How to derive magnitude of Electric field to this?

In summary, the formula for calculating the magnitude of an electric field is E = kQ/r2, where E is the electric field strength, k is the Coulomb's constant (8.99 x 109 Nm2/C2), Q is the magnitude of the charge, and r is the distance from the charge. The direction of an electric field is determined by the direction of the force that a positive test charge would experience if placed in the field. The direction of the electric field is always away from positive charges and towards negative charges. Yes, the magnitude of an electric field can be negative, indicating that the electric field is directed towards negative charges. The magnitude of an electric field decreases as the distance from the source charge increases,
  • #1
Innuendo
26
0
[Ignore]How to derive magnitude of Electric field to this?

Homework Statement


My book states that
[tex]|E| = \frac{2kQ}{d^2} = 2\pi k\sigma [/tex]
I thought k, the coulomb constant is [tex]\frac{1}{4\pi\epsilon0}[/tex]


Homework Equations





The Attempt at a Solution

 
Last edited:
Physics news on Phys.org
  • #2
k ≈ 8.854 187 817 x 10-12 F m-1
 
  • #3

To derive the magnitude of electric field, we can use the equation \vec{E} = \frac{\vec{F}}{q}, where \vec{F} is the electric force experienced by a test charge q in the presence of an electric field \vec{E}. In this case, we can use the Coulomb's Law, which states that the magnitude of electric force between two point charges is given by \vec{F} = \frac{kQq}{r^2}, where k is the Coulomb constant, Q is the source charge, q is the test charge, and r is the distance between the two charges.

Using this, we can derive the magnitude of electric field by substituting the expression for electric force into the first equation:

|\vec{E}| = \frac{\frac{kQq}{r^2}}{q} = \frac{kQ}{r^2}

However, it seems that in your book, they have used a different form of Coulomb's Law, where k = \frac{1}{2\pi\epsilon_0}. This is known as the Gaussian form of Coulomb's Law, and it is often used in calculations involving electric fields in continuous charge distributions, such as a charged rod or sheet.

In this case, the magnitude of electric field can be derived as:

|\vec{E}| = \frac{\frac{1}{2\pi\epsilon_0}Q}{r^2} = \frac{Q}{2\pi\epsilon_0r^2}

Alternatively, if we assume that the charge is distributed uniformly over the surface of a sphere with radius d, we can use the equation for electric field from a spherical charge distribution, which is given by |\vec{E}| = \frac{Q}{4\pi\epsilon_0d^2}. This is equivalent to the equation given in your book, |\vec{E}| = 2\pi k\sigma, since \sigma = \frac{Q}{4\pi d^2}.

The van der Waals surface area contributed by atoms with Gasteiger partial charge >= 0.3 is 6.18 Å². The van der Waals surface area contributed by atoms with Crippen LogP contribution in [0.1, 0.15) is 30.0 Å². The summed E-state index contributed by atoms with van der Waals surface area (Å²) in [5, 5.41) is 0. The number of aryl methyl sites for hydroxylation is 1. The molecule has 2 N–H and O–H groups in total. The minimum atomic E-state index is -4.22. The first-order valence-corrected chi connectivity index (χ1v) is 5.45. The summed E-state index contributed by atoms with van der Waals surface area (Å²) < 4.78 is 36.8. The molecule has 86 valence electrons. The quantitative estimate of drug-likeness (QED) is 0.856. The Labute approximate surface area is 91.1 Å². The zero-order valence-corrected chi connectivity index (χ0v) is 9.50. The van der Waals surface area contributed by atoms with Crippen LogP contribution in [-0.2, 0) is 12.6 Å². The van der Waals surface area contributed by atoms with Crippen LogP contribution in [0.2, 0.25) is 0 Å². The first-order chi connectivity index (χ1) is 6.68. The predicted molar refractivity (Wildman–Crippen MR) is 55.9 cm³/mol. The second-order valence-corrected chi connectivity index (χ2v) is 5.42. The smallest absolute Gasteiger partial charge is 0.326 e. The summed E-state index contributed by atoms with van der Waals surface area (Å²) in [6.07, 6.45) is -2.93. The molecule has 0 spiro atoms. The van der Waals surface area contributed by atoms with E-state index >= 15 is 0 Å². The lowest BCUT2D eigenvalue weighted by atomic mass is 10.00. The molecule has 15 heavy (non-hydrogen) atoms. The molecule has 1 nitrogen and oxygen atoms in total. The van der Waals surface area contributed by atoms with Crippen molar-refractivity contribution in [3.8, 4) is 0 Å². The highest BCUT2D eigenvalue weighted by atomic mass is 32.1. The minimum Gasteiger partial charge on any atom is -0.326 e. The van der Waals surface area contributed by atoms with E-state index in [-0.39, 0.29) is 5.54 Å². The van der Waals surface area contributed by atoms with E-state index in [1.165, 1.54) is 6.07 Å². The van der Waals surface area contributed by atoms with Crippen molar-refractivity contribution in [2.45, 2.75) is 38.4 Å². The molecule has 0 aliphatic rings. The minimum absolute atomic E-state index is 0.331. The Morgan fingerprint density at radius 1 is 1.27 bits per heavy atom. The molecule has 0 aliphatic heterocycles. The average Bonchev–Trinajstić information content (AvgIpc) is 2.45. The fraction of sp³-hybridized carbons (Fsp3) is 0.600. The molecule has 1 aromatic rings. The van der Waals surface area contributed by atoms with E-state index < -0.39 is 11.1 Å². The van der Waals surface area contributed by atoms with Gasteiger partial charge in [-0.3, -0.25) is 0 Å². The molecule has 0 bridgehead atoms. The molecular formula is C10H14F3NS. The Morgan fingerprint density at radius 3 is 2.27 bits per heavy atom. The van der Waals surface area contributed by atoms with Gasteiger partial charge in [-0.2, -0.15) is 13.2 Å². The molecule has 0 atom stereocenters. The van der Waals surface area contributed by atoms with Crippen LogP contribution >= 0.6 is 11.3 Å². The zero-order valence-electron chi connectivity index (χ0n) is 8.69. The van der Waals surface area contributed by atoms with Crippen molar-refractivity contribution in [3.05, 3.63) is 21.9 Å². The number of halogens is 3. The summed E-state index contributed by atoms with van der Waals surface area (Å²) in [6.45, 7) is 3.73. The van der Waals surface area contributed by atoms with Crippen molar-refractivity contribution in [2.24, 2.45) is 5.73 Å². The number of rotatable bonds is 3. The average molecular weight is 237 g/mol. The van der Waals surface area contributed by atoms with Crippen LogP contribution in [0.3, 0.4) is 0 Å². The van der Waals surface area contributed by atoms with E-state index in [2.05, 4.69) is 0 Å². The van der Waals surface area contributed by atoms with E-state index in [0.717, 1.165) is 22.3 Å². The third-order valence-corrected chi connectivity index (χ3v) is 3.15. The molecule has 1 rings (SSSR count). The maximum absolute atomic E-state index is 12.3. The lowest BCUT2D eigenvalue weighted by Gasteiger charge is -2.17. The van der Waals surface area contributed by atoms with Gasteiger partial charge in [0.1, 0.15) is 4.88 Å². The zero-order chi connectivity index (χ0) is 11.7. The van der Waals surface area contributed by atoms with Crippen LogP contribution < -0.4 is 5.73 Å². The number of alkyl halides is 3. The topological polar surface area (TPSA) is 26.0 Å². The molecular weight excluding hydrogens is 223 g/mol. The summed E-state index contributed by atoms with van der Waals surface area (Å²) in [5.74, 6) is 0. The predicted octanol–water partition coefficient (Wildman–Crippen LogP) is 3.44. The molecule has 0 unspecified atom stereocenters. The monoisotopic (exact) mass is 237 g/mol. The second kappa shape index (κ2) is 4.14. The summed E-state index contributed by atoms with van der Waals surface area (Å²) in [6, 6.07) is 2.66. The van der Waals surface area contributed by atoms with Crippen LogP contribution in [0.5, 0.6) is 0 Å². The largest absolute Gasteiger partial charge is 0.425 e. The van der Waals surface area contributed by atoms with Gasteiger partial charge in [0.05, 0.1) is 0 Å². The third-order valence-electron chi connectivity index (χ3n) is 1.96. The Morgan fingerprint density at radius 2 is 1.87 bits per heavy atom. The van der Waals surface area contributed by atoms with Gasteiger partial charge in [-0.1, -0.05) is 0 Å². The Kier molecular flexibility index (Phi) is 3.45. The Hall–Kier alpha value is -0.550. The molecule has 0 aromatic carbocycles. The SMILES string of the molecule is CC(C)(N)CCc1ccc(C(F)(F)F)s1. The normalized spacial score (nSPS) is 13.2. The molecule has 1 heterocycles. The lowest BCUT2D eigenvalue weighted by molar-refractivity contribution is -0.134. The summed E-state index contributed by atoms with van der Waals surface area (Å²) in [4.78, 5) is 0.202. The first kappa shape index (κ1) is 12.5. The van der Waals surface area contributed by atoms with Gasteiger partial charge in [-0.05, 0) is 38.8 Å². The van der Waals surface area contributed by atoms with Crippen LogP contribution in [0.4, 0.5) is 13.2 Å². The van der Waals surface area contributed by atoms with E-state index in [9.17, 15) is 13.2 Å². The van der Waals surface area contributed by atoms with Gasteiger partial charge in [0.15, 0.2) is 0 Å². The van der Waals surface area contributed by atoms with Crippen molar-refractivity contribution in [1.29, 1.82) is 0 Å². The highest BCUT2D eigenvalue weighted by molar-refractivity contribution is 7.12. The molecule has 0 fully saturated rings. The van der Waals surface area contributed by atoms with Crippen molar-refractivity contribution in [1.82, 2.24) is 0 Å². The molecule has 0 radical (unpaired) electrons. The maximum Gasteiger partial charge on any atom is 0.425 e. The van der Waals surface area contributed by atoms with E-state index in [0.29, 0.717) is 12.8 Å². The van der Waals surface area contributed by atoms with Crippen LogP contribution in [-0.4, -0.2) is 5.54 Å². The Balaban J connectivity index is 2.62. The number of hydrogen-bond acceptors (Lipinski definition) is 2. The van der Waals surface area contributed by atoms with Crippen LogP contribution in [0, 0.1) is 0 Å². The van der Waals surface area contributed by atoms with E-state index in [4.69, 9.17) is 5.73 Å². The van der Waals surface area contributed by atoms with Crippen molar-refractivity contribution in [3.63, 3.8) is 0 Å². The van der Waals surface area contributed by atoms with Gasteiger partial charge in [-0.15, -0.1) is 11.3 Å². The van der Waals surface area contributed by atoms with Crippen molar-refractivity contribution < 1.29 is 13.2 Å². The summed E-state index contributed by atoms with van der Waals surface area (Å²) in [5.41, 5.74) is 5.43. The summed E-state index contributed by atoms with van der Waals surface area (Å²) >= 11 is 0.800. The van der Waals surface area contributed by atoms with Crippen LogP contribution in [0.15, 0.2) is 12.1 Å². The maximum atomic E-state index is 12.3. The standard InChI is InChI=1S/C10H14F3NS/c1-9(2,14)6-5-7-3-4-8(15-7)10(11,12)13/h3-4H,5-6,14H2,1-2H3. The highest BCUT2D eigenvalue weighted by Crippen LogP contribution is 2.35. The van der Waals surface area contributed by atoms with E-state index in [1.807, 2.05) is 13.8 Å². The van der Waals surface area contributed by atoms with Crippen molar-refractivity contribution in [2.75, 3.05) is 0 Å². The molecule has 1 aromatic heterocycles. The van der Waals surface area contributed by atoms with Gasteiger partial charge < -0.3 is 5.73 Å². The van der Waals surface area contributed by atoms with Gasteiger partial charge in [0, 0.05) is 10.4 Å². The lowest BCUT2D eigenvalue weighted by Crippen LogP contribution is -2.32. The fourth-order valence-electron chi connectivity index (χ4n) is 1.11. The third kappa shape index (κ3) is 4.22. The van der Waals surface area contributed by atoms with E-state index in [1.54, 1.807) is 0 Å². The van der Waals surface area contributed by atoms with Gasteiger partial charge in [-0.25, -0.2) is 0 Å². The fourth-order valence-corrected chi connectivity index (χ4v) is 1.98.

In summary, the magnitude of electric field can be derived using different forms of Coulomb's Law, depending on the specific situation and distribution of charges. It is important to understand the differences between these equations and when to use each one in order to accurately calculate the electric field in a given scenario.
 

Related to How to derive magnitude of Electric field to this?

1. What is the formula for calculating the magnitude of an electric field?

The formula for calculating the magnitude of an electric field is E = kQ/r2, where E is the electric field strength, k is the Coulomb's constant (8.99 x 109 Nm2/C2), Q is the magnitude of the charge, and r is the distance from the charge.

2. How do you determine the direction of an electric field?

The direction of an electric field is determined by the direction of the force that a positive test charge would experience if placed in the field. The direction of the electric field is always away from positive charges and towards negative charges.

3. Can the magnitude of an electric field be negative?

Yes, the magnitude of an electric field can be negative. This indicates that the electric field is directed in the opposite direction of the force that a positive charge would experience. In other words, the electric field is pointing towards negative charges instead of away from them.

4. How does distance affect the magnitude of an electric field?

The magnitude of an electric field decreases as the distance from the source charge increases. This is because the electric field spreads out as it moves away from the charge, resulting in a decrease in strength.

5. What is the unit of measurement for the magnitude of an electric field?

The unit of measurement for the magnitude of an electric field is Newtons per Coulomb (N/C). This unit represents the force per unit charge that a test charge would experience in the electric field.

Similar threads

  • Introductory Physics Homework Help
Replies
5
Views
882
  • Introductory Physics Homework Help
Replies
1
Views
1K
  • Introductory Physics Homework Help
Replies
4
Views
2K
  • Introductory Physics Homework Help
Replies
5
Views
735
  • Introductory Physics Homework Help
Replies
4
Views
3K
  • Introductory Physics Homework Help
Replies
2
Views
807
  • Introductory Physics Homework Help
Replies
26
Views
688
  • Introductory Physics Homework Help
Replies
12
Views
2K
  • Introductory Physics Homework Help
Replies
2
Views
1K
  • Introductory Physics Homework Help
Replies
11
Views
840
Back
Top